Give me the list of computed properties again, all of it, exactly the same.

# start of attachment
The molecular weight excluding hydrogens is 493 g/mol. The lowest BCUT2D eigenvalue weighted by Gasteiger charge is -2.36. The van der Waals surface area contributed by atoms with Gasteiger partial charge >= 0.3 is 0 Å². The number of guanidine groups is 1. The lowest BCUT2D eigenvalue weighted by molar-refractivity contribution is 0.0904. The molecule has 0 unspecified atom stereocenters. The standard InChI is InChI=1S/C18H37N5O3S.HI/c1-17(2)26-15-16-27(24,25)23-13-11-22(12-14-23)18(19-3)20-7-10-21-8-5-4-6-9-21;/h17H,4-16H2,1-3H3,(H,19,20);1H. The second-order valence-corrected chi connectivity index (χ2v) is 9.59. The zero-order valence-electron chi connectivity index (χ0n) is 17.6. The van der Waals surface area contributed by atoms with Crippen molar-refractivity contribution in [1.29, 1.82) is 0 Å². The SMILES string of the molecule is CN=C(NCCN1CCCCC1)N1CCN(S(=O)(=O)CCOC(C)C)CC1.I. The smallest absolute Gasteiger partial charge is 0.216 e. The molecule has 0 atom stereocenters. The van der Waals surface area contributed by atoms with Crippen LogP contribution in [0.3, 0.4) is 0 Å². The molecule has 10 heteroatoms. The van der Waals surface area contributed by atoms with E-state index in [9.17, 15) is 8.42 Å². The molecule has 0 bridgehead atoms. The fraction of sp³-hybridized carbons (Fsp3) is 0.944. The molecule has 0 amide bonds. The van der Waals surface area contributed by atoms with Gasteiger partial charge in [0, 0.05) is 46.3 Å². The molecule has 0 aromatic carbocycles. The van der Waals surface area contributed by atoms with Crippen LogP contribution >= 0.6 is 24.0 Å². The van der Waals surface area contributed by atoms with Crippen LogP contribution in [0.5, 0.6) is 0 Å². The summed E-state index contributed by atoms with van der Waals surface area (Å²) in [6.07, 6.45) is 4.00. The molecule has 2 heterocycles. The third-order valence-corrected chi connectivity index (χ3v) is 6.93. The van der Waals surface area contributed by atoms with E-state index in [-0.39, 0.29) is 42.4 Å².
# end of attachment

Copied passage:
The molecular weight excluding hydrogens is 493 g/mol. The lowest BCUT2D eigenvalue weighted by Gasteiger charge is -2.36. The van der Waals surface area contributed by atoms with Gasteiger partial charge >= 0.3 is 0 Å². The number of guanidine groups is 1. The lowest BCUT2D eigenvalue weighted by molar-refractivity contribution is 0.0904. The molecule has 0 unspecified atom stereocenters. The standard InChI is InChI=1S/C18H37N5O3S.HI/c1-17(2)26-15-16-27(24,25)23-13-11-22(12-14-23)18(19-3)20-7-10-21-8-5-4-6-9-21;/h17H,4-16H2,1-3H3,(H,19,20);1H. The second-order valence-corrected chi connectivity index (χ2v) is 9.59. The zero-order valence-electron chi connectivity index (χ0n) is 17.6. The van der Waals surface area contributed by atoms with Crippen molar-refractivity contribution in [1.29, 1.82) is 0 Å². The SMILES string of the molecule is CN=C(NCCN1CCCCC1)N1CCN(S(=O)(=O)CCOC(C)C)CC1.I. The smallest absolute Gasteiger partial charge is 0.216 e. The molecule has 0 atom stereocenters. The van der Waals surface area contributed by atoms with Crippen LogP contribution in [0.3, 0.4) is 0 Å². The molecule has 10 heteroatoms. The van der Waals surface area contributed by atoms with E-state index in [9.17, 15) is 8.42 Å². The molecule has 0 bridgehead atoms. The fraction of sp³-hybridized carbons (Fsp3) is 0.944. The molecule has 0 amide bonds. The van der Waals surface area contributed by atoms with Gasteiger partial charge in [0, 0.05) is 46.3 Å². The molecule has 0 aromatic carbocycles. The van der Waals surface area contributed by atoms with Crippen LogP contribution >= 0.6 is 24.0 Å². The van der Waals surface area contributed by atoms with Crippen LogP contribution in [0.5, 0.6) is 0 Å². The summed E-state index contributed by atoms with van der Waals surface area (Å²) in [6.07, 6.45) is 4.00. The molecule has 2 heterocycles. The third-order valence-corrected chi connectivity index (χ3v) is 6.93. The van der Waals surface area contributed by atoms with E-state index in [-0.39, 0.29) is 42.4 Å².